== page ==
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Proceedings Paper

Automated ground-water monitoring with Robowell: case studies and potential applications
Author(s): Gregory E. Granato; Kirk P. Smith
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Paper Abstract

Robowell is an automated system and method for monitoring ground-water quality. Robowell meets accepted manual- sampling protocols without high labor and laboratory costs. Robowell periodically monitors and records water-quality properties and constituents in ground water by pumping a well or multilevel sampler until one or more purge criteria have been met. A record of frequent water-quality measurements from a monitoring site can indicate changes in ground-water quality and can provide a context for the interpretation of laboratory data from discrete samples. Robowell also can communicate data and system performance through a remote communication link. Remote access to ground-water data enables the user to monitor conditions and optimize manual sampling efforts. Six Robowell prototypes have successfully monitored ground-water quality during all four seasons of the year under different hydrogeologic conditions, well designs, and geochemical environments. The U.S. Geological Survey is seeking partners for research with robust and economical water-quality monitoring instruments designed to measure contaminants of concern in conjunction with the application and commercialization of the Robowell technology. Project publications and information about technology transfer opportunities are available on the Internet at URL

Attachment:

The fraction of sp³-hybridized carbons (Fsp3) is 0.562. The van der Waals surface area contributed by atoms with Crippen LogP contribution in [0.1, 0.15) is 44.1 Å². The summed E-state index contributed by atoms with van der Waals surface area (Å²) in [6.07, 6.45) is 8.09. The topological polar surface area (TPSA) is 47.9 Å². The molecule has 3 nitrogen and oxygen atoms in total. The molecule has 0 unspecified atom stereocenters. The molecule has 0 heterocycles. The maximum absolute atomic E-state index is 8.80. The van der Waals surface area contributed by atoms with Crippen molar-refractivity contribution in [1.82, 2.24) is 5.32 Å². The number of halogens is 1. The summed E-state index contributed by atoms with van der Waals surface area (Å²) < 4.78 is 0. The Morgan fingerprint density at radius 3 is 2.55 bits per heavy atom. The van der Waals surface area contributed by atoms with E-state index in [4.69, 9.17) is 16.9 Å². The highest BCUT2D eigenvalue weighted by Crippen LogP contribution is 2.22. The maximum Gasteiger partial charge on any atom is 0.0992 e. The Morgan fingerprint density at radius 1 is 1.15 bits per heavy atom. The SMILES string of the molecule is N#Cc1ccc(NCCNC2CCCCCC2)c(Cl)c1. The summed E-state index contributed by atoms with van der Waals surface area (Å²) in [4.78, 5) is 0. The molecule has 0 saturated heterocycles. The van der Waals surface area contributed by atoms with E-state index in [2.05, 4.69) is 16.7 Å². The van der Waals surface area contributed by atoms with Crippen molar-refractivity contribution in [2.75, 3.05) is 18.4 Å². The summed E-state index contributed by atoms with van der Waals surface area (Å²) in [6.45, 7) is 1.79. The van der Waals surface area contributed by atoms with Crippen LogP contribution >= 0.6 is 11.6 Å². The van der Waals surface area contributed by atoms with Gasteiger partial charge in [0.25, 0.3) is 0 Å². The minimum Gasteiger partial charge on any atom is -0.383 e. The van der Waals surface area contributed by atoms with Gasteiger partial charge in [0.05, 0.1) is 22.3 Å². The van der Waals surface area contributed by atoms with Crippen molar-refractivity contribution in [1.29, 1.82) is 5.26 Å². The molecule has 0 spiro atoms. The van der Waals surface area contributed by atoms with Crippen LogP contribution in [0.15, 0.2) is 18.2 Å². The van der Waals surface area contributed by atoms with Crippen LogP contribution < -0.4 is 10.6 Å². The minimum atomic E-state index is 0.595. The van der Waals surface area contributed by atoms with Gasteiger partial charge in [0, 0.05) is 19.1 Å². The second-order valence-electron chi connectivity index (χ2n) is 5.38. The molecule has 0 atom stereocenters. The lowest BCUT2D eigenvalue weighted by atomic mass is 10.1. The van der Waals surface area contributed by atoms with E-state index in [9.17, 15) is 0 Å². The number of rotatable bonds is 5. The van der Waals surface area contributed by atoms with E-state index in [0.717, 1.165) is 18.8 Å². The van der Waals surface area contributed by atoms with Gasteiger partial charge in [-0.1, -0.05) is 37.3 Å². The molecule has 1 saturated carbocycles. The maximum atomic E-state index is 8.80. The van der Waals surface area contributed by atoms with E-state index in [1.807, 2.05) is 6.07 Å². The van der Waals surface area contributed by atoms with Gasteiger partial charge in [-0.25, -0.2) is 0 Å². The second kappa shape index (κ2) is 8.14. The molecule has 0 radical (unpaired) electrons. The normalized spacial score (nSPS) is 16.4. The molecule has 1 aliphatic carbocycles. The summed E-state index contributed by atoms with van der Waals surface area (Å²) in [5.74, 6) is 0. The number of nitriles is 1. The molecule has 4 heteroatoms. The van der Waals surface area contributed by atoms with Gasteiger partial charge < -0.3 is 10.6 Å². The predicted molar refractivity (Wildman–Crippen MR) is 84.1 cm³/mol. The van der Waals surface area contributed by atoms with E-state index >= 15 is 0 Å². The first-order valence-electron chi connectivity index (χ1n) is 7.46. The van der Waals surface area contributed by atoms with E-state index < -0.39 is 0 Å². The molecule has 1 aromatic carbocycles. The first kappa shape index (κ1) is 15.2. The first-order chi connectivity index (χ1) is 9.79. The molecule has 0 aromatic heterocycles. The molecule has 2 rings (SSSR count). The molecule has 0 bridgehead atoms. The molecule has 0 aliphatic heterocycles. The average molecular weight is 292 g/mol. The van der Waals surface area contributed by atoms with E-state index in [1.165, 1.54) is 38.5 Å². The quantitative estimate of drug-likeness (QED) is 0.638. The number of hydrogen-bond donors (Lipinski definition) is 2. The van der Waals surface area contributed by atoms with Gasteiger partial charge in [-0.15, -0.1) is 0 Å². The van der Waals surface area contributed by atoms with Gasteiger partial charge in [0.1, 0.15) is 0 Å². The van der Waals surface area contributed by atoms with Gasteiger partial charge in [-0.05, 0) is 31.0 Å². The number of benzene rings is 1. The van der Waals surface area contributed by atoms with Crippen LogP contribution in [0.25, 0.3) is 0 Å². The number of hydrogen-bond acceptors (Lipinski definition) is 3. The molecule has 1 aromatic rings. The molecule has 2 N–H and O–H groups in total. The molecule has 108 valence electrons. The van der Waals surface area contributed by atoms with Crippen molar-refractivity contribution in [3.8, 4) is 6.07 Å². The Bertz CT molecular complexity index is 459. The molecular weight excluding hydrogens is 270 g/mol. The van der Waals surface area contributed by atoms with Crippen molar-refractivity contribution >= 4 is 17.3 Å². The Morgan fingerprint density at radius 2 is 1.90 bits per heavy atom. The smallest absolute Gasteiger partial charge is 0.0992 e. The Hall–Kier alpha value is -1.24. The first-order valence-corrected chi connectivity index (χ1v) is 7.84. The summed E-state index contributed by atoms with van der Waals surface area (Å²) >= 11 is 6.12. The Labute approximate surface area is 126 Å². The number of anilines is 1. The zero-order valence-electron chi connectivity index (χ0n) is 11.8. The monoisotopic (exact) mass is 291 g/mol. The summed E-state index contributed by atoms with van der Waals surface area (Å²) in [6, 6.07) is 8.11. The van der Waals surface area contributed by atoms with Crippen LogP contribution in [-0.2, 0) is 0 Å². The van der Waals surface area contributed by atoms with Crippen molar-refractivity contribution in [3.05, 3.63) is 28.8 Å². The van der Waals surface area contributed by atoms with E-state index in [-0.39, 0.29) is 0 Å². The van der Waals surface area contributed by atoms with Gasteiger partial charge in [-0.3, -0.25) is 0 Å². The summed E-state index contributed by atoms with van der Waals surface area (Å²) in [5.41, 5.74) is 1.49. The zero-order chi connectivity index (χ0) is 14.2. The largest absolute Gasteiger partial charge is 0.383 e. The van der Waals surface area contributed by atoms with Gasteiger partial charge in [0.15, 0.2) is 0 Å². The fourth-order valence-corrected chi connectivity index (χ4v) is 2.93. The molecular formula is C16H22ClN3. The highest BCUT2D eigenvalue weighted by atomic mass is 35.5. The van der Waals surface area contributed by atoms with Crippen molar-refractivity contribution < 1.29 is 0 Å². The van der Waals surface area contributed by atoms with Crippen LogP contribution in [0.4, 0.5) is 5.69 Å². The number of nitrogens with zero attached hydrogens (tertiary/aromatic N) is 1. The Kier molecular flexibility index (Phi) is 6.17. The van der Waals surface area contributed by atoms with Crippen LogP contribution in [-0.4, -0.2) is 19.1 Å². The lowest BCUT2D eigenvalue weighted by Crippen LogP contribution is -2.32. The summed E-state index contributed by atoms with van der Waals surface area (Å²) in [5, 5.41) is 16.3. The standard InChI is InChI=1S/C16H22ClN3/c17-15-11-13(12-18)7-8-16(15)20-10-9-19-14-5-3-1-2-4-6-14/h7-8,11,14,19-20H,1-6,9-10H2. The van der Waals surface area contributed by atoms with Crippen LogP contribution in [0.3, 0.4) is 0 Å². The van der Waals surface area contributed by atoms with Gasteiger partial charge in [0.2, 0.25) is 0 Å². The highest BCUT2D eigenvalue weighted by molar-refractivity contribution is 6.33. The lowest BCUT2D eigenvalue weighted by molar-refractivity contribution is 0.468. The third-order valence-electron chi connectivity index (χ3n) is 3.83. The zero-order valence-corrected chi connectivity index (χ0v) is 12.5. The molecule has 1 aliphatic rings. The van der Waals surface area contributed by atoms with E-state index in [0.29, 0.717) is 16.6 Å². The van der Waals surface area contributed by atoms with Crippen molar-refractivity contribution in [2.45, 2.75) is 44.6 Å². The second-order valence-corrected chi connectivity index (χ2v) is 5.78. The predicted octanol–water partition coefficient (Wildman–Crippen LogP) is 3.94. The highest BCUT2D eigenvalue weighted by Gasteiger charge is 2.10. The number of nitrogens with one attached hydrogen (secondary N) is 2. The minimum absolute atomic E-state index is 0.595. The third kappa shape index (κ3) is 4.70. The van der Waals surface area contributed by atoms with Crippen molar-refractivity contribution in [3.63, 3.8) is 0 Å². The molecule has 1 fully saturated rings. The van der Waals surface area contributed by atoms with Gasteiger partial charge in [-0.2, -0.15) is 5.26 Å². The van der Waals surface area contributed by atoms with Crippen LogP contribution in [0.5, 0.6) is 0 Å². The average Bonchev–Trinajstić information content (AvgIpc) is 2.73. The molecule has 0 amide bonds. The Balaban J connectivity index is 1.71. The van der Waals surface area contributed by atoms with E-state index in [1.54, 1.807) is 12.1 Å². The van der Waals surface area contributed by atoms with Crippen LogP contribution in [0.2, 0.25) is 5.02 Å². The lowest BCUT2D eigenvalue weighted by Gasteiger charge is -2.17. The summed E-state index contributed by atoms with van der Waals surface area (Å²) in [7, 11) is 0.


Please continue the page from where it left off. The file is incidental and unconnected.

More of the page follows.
Paper Details

Date Published: 21 February 2002
PDF: 10 pages
Proc. SPIE 4575, Chemical and Biological Early Warning Monitoring for Water, Food, and Ground, (21 February 2002); doi: 10.1117/12.456921
Show Author Affiliations
Gregory E. Granato, U.S. Geological Survey (United States)
Kirk P. Smith, U.S. Geological Survey (United States)

Published in SPIE Proceedings Vol. 4575:
Chemical and Biological Early Warning Monitoring for Water, Food, and Ground
Janet L. Jensen; Larry W. Burggraf, Editor(s)

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